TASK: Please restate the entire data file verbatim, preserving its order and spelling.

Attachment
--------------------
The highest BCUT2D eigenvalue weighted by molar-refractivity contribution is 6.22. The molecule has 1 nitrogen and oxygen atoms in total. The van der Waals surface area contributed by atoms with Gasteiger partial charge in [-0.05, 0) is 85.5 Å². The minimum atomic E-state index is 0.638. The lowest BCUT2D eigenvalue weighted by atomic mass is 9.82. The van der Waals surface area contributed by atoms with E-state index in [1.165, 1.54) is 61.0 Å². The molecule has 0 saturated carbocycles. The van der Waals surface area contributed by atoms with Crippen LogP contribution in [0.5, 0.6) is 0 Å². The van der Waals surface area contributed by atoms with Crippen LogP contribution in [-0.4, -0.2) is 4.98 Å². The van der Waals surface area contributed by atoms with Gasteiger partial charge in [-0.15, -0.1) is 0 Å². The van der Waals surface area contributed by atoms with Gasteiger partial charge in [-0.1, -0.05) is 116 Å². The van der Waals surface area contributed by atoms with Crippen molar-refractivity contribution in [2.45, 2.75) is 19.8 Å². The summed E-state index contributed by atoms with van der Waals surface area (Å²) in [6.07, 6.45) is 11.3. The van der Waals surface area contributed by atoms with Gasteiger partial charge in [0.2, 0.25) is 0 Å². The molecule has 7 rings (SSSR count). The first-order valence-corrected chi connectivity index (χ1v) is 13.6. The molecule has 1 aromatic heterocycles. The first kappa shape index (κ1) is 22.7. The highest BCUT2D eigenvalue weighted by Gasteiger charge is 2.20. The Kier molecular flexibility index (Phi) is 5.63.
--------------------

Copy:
The highest BCUT2D eigenvalue weighted by molar-refractivity contribution is 6.22. The molecule has 1 nitrogen and oxygen atoms in total. The van der Waals surface area contributed by atoms with Gasteiger partial charge in [-0.05, 0) is 85.5 Å². The minimum atomic E-state index is 0.638. The lowest BCUT2D eigenvalue weighted by atomic mass is 9.82. The van der Waals surface area contributed by atoms with E-state index in [1.165, 1.54) is 61.0 Å². The molecule has 0 saturated carbocycles. The van der Waals surface area contributed by atoms with Crippen LogP contribution in [0.5, 0.6) is 0 Å². The van der Waals surface area contributed by atoms with Crippen LogP contribution in [-0.4, -0.2) is 4.98 Å². The van der Waals surface area contributed by atoms with Gasteiger partial charge in [-0.15, -0.1) is 0 Å². The van der Waals surface area contributed by atoms with Gasteiger partial charge in [-0.1, -0.05) is 116 Å². The van der Waals surface area contributed by atoms with Crippen molar-refractivity contribution in [2.45, 2.75) is 19.8 Å². The summed E-state index contributed by atoms with van der Waals surface area (Å²) in [6.07, 6.45) is 11.3. The van der Waals surface area contributed by atoms with Gasteiger partial charge in [0.2, 0.25) is 0 Å². The molecule has 7 rings (SSSR count). The first-order valence-corrected chi connectivity index (χ1v) is 13.6. The molecule has 1 aromatic heterocycles. The first kappa shape index (κ1) is 22.7. The highest BCUT2D eigenvalue weighted by Gasteiger charge is 2.20. The Kier molecular flexibility index (Phi) is 5.63.